“My Advantage Was Ignorance”

While both of us were waiting for a bus at the Oakland Airport, Andrew Sutherland asked me where I was going. He was from New Zealand, on a two-week visit to America. I asked him what he did. “I’m working on retirement,” he said. He’s in his mid-forties.

When he was 18 years old, he bought his first house for $1000. It was in terrible shape but he was good at making things so he was able to fix it up. Later he owned a bunch of houses in Denedin, where the University of Otago is located, and rented them to students.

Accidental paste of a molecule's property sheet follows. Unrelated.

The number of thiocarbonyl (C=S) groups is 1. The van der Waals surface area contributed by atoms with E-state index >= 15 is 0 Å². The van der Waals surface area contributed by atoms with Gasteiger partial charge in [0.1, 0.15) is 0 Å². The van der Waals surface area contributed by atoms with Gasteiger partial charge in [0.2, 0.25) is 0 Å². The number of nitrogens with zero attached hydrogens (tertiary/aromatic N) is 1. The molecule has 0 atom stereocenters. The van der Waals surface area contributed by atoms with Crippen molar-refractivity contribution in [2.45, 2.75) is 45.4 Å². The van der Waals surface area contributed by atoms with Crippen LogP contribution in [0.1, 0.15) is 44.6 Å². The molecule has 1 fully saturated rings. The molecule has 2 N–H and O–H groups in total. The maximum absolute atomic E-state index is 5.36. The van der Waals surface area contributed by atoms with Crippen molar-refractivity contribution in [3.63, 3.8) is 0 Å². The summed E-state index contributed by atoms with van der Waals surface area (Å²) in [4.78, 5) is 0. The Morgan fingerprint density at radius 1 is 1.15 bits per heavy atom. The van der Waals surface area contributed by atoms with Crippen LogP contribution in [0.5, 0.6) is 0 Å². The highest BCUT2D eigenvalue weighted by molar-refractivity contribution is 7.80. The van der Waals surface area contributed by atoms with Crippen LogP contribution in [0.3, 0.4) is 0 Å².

“What advantage did you have over your competitors?” I asked.

“The main advantage I had was ignorance,” he said. He didn’t know all the things that could go wrong. “I wasn’t afraid.” Someone who knew more would have been. Geoffrey Bateson said something similar: If I’d known how hard everything was going to be, I would never have done anything. This is the upside of the ignorance that Nassim Taleb talks about.

One Reply to ““My Advantage Was Ignorance””

  1. Sometimes it bothers me that we give so much respect to the oportunistic fools that survive. The exuberance and confidence of creatures in r-selected contexts belies the hundred of their kind that tried and died. But then, if you hang for a while in a K-selected community it’s stoggy residents come to drive you bonkers too. Not to hot, not to cold I guess. But is it a strategy?

Comments are closed.